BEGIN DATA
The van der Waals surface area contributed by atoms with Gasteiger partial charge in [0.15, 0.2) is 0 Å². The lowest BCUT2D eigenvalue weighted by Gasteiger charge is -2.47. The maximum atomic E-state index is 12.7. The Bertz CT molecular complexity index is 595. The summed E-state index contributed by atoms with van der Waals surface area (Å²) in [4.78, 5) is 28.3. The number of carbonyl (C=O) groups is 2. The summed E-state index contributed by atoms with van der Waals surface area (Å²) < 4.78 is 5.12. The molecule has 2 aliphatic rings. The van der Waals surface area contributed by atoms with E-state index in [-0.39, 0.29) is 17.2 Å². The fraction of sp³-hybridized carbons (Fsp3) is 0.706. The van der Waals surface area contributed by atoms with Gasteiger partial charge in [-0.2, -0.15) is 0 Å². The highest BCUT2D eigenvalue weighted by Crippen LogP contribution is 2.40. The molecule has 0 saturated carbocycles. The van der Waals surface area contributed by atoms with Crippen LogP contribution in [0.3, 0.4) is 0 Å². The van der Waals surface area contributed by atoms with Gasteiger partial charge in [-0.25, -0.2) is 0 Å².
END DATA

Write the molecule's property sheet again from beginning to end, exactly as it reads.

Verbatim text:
The van der Waals surface area contributed by atoms with Gasteiger partial charge in [0.15, 0.2) is 0 Å². The lowest BCUT2D eigenvalue weighted by Gasteiger charge is -2.47. The maximum atomic E-state index is 12.7. The Bertz CT molecular complexity index is 595. The summed E-state index contributed by atoms with van der Waals surface area (Å²) in [4.78, 5) is 28.3. The number of carbonyl (C=O) groups is 2. The summed E-state index contributed by atoms with van der Waals surface area (Å²) < 4.78 is 5.12. The molecule has 2 aliphatic rings. The van der Waals surface area contributed by atoms with E-state index in [-0.39, 0.29) is 17.2 Å². The fraction of sp³-hybridized carbons (Fsp3) is 0.706. The van der Waals surface area contributed by atoms with Gasteiger partial charge in [-0.2, -0.15) is 0 Å². The highest BCUT2D eigenvalue weighted by Crippen LogP contribution is 2.40. The molecule has 0 saturated carbocycles. The van der Waals surface area contributed by atoms with Crippen LogP contribution in [0.3, 0.4) is 0 Å². The van der Waals surface area contributed by atoms with Gasteiger partial charge in [-0.25, -0.2) is 0 Å².